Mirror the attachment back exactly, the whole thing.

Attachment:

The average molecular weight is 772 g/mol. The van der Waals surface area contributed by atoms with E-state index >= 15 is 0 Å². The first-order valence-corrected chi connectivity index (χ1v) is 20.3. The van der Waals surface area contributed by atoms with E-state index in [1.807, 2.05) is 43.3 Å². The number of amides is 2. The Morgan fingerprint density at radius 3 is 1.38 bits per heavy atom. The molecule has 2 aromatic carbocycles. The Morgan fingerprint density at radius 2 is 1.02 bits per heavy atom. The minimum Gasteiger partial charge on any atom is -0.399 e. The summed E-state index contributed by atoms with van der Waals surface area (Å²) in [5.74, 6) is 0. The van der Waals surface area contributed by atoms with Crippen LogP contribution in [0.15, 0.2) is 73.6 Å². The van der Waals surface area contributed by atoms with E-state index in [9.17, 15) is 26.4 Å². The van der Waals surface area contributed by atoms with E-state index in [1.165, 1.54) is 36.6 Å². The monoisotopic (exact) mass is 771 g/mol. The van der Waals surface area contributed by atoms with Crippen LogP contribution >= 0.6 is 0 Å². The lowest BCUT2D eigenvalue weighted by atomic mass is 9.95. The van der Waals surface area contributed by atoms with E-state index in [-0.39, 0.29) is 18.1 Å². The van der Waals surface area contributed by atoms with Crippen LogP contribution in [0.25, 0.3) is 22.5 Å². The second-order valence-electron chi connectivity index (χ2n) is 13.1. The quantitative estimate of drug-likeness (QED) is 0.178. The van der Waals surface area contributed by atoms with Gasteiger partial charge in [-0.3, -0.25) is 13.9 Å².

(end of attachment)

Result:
The average molecular weight is 772 g/mol. The van der Waals surface area contributed by atoms with E-state index >= 15 is 0 Å². The first-order valence-corrected chi connectivity index (χ1v) is 20.3. The van der Waals surface area contributed by atoms with E-state index in [1.807, 2.05) is 43.3 Å². The number of amides is 2. The Morgan fingerprint density at radius 3 is 1.38 bits per heavy atom. The molecule has 2 aromatic carbocycles. The Morgan fingerprint density at radius 2 is 1.02 bits per heavy atom. The minimum Gasteiger partial charge on any atom is -0.399 e. The summed E-state index contributed by atoms with van der Waals surface area (Å²) in [5.74, 6) is 0. The van der Waals surface area contributed by atoms with Crippen LogP contribution in [0.15, 0.2) is 73.6 Å². The van der Waals surface area contributed by atoms with E-state index in [9.17, 15) is 26.4 Å². The van der Waals surface area contributed by atoms with E-state index in [1.165, 1.54) is 36.6 Å². The monoisotopic (exact) mass is 771 g/mol. The van der Waals surface area contributed by atoms with Crippen LogP contribution >= 0.6 is 0 Å². The lowest BCUT2D eigenvalue weighted by atomic mass is 9.95. The van der Waals surface area contributed by atoms with E-state index in [-0.39, 0.29) is 18.1 Å². The van der Waals surface area contributed by atoms with Crippen LogP contribution in [0.25, 0.3) is 22.5 Å². The second-order valence-electron chi connectivity index (χ2n) is 13.1. The quantitative estimate of drug-likeness (QED) is 0.178. The van der Waals surface area contributed by atoms with Gasteiger partial charge in [-0.3, -0.25) is 13.9 Å².